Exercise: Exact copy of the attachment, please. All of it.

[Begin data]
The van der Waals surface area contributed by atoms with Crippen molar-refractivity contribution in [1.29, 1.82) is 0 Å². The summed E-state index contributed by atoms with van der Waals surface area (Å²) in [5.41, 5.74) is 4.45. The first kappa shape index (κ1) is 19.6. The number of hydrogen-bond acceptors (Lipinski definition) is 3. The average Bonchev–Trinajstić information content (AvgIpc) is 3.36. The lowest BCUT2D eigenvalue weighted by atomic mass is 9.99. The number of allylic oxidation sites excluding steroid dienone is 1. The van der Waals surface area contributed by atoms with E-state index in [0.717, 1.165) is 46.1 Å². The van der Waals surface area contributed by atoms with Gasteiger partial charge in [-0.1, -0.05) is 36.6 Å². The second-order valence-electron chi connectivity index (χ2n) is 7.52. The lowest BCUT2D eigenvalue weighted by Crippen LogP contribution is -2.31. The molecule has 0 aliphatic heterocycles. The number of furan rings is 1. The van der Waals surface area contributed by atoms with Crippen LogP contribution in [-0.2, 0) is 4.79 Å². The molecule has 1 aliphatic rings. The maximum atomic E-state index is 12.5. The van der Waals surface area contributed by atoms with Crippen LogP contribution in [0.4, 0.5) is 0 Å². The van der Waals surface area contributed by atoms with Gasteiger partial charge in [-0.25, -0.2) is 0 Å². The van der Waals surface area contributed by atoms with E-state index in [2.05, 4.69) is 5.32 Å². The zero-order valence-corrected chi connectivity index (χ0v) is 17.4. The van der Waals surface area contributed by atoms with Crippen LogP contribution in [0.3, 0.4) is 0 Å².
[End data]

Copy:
The van der Waals surface area contributed by atoms with Crippen molar-refractivity contribution in [1.29, 1.82) is 0 Å². The summed E-state index contributed by atoms with van der Waals surface area (Å²) in [5.41, 5.74) is 4.45. The first kappa shape index (κ1) is 19.6. The number of hydrogen-bond acceptors (Lipinski definition) is 3. The average Bonchev–Trinajstić information content (AvgIpc) is 3.36. The lowest BCUT2D eigenvalue weighted by atomic mass is 9.99. The number of allylic oxidation sites excluding steroid dienone is 1. The van der Waals surface area contributed by atoms with E-state index in [0.717, 1.165) is 46.1 Å². The van der Waals surface area contributed by atoms with Gasteiger partial charge in [-0.1, -0.05) is 36.6 Å². The second-order valence-electron chi connectivity index (χ2n) is 7.52. The lowest BCUT2D eigenvalue weighted by Crippen LogP contribution is -2.31. The molecule has 0 aliphatic heterocycles. The number of furan rings is 1. The van der Waals surface area contributed by atoms with Crippen LogP contribution in [-0.2, 0) is 4.79 Å². The molecule has 1 aliphatic rings. The maximum atomic E-state index is 12.5. The van der Waals surface area contributed by atoms with Crippen LogP contribution in [0.4, 0.5) is 0 Å². The van der Waals surface area contributed by atoms with Gasteiger partial charge in [-0.25, -0.2) is 0 Å². The van der Waals surface area contributed by atoms with E-state index in [2.05, 4.69) is 5.32 Å². The zero-order valence-corrected chi connectivity index (χ0v) is 17.4. The van der Waals surface area contributed by atoms with Crippen LogP contribution in [0.3, 0.4) is 0 Å².